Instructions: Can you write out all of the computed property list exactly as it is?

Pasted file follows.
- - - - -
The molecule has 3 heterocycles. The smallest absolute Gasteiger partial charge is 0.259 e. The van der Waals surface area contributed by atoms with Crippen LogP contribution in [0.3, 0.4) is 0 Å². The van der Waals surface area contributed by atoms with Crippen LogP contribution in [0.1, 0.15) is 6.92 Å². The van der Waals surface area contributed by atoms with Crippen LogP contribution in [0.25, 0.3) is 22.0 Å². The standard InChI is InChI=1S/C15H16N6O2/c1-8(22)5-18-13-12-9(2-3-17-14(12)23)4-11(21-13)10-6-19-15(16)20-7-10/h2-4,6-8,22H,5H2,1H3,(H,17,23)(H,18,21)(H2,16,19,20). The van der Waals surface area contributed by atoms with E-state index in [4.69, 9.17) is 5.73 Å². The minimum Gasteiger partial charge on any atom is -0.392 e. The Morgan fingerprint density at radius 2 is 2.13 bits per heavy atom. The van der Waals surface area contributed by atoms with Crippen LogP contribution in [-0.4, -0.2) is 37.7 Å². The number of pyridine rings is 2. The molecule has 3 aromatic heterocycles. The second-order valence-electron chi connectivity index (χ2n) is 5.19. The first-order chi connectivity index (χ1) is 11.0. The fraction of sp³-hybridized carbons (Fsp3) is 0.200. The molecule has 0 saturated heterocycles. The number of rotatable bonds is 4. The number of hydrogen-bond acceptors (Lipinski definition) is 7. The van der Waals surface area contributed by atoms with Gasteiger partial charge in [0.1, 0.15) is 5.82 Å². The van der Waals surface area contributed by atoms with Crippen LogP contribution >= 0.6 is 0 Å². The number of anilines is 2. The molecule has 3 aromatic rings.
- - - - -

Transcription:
The molecule has 3 heterocycles. The smallest absolute Gasteiger partial charge is 0.259 e. The van der Waals surface area contributed by atoms with Crippen LogP contribution in [0.3, 0.4) is 0 Å². The van der Waals surface area contributed by atoms with Crippen LogP contribution in [0.1, 0.15) is 6.92 Å². The van der Waals surface area contributed by atoms with Crippen LogP contribution in [0.25, 0.3) is 22.0 Å². The standard InChI is InChI=1S/C15H16N6O2/c1-8(22)5-18-13-12-9(2-3-17-14(12)23)4-11(21-13)10-6-19-15(16)20-7-10/h2-4,6-8,22H,5H2,1H3,(H,17,23)(H,18,21)(H2,16,19,20). The van der Waals surface area contributed by atoms with E-state index in [4.69, 9.17) is 5.73 Å². The minimum Gasteiger partial charge on any atom is -0.392 e. The Morgan fingerprint density at radius 2 is 2.13 bits per heavy atom. The van der Waals surface area contributed by atoms with Crippen LogP contribution in [-0.4, -0.2) is 37.7 Å². The number of pyridine rings is 2. The molecule has 3 aromatic heterocycles. The second-order valence-electron chi connectivity index (χ2n) is 5.19. The first-order chi connectivity index (χ1) is 11.0. The fraction of sp³-hybridized carbons (Fsp3) is 0.200. The molecule has 0 saturated heterocycles. The number of rotatable bonds is 4. The number of hydrogen-bond acceptors (Lipinski definition) is 7. The van der Waals surface area contributed by atoms with Gasteiger partial charge in [0.1, 0.15) is 5.82 Å². The van der Waals surface area contributed by atoms with Crippen LogP contribution >= 0.6 is 0 Å². The number of anilines is 2. The molecule has 3 aromatic rings.